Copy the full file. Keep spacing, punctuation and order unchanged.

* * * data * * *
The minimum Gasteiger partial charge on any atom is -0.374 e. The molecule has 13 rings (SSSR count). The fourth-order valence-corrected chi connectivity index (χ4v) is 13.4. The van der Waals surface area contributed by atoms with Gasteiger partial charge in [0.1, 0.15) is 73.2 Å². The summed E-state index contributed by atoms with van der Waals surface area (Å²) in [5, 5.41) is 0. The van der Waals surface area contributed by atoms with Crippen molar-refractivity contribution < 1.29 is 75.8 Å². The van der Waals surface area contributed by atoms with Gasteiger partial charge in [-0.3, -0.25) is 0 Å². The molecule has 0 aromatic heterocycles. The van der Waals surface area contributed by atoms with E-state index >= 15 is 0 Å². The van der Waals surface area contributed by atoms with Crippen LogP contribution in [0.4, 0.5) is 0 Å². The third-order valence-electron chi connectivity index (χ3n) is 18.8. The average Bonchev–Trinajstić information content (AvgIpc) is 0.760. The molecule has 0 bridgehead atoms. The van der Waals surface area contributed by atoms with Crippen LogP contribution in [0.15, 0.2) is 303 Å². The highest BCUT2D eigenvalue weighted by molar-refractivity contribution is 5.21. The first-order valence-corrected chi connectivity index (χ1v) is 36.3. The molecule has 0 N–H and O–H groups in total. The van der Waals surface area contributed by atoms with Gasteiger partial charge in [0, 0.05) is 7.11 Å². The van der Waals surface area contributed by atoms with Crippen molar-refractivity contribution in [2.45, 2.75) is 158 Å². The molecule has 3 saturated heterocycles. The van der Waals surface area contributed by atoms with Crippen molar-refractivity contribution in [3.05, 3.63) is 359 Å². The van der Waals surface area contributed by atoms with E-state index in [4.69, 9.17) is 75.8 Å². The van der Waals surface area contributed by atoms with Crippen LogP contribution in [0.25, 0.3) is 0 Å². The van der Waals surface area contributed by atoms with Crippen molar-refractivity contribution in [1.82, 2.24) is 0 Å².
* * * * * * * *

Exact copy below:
The minimum Gasteiger partial charge on any atom is -0.374 e. The molecule has 13 rings (SSSR count). The fourth-order valence-corrected chi connectivity index (χ4v) is 13.4. The van der Waals surface area contributed by atoms with Gasteiger partial charge in [0.1, 0.15) is 73.2 Å². The summed E-state index contributed by atoms with van der Waals surface area (Å²) in [5, 5.41) is 0. The van der Waals surface area contributed by atoms with Crippen molar-refractivity contribution < 1.29 is 75.8 Å². The van der Waals surface area contributed by atoms with Gasteiger partial charge in [-0.3, -0.25) is 0 Å². The molecule has 0 aromatic heterocycles. The van der Waals surface area contributed by atoms with E-state index >= 15 is 0 Å². The van der Waals surface area contributed by atoms with Crippen LogP contribution in [0.4, 0.5) is 0 Å². The third-order valence-electron chi connectivity index (χ3n) is 18.8. The average Bonchev–Trinajstić information content (AvgIpc) is 0.760. The molecule has 0 bridgehead atoms. The van der Waals surface area contributed by atoms with Crippen LogP contribution in [0.15, 0.2) is 303 Å². The highest BCUT2D eigenvalue weighted by molar-refractivity contribution is 5.21. The first-order valence-corrected chi connectivity index (χ1v) is 36.3. The molecule has 0 N–H and O–H groups in total. The van der Waals surface area contributed by atoms with Gasteiger partial charge in [0, 0.05) is 7.11 Å². The van der Waals surface area contributed by atoms with Crippen molar-refractivity contribution in [2.45, 2.75) is 158 Å². The molecule has 3 saturated heterocycles. The van der Waals surface area contributed by atoms with Crippen molar-refractivity contribution in [3.05, 3.63) is 359 Å². The van der Waals surface area contributed by atoms with E-state index in [4.69, 9.17) is 75.8 Å². The van der Waals surface area contributed by atoms with Crippen LogP contribution in [0.25, 0.3) is 0 Å². The van der Waals surface area contributed by atoms with Crippen molar-refractivity contribution in [1.82, 2.24) is 0 Å².